In the United States, most thermometers for everyday use are calibrated in degrees Fahrenheit. Most of the rest of the world measures temperature in degrees Celsius. At one point during the 18th century, there were nearly 35 different temperature scales in use! Many scientists felt the need to devise a uniform temperature scale that would meet widespread acceptance.
One temperature scale that met with some success was the Romer scale, which was first used in 1701. This temperature scale was invented by Ole Christensen Romer, aDanish astronomer whose biggest claim to fame was measuring the speed of light in 1676. His temperature scale set the boiling point of water at 60° and the freezing point at 7.5°. The lowest temperature you could achieve with a mixture of salt and ice was 0°. Because most people from that time period were not too concerned about the temperature of ice and salt, this scale was destined for the dustbin of history.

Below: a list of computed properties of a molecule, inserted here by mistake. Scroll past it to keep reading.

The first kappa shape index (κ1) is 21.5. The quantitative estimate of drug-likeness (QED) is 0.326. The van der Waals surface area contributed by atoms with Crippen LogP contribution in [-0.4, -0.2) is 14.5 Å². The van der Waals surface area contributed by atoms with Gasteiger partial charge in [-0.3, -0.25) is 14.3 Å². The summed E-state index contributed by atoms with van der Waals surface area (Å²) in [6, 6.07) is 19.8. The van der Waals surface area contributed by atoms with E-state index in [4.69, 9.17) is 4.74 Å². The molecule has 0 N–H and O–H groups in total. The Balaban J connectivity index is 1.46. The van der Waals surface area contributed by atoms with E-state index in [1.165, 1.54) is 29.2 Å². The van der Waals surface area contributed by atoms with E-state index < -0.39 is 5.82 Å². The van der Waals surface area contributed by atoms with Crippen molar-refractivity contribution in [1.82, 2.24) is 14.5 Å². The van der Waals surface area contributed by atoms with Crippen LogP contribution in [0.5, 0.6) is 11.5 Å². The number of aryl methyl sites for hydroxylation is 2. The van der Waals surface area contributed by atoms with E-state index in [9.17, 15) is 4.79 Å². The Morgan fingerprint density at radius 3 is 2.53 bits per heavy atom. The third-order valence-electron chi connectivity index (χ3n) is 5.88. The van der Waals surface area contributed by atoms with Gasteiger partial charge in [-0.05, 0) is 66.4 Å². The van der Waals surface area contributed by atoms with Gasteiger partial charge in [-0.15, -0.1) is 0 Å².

Daniel Gabriel Fahrenheit, a German physicist, published an alternate scale in 1724. Borrowing from the work of Romer, he set 0 °F as the lowest temperature that could be achieved with a mixture of salt, ice, and ammonium chloride. (It is unclear whether Romer also used ammonium chloride in his experiments, as many of his records were destroyed in a fire.) Fahrenheit set the freezing point of water at 32° and the body temperature of a person at 96°, which he determined by measuring the temperature under his wife’s armpit. Each degree of his scale corresponded to one ten-thousandth the initial volume of mercury used in his thermometer.To this day, there is considerable controversy as to how Fahrenheit actually arrived at his temperature scale. He never did reveal exactly how he arrived at the reference points for his thermometer, as he did not want others to construct and sell the thermometers he had spent much of his life perfecting.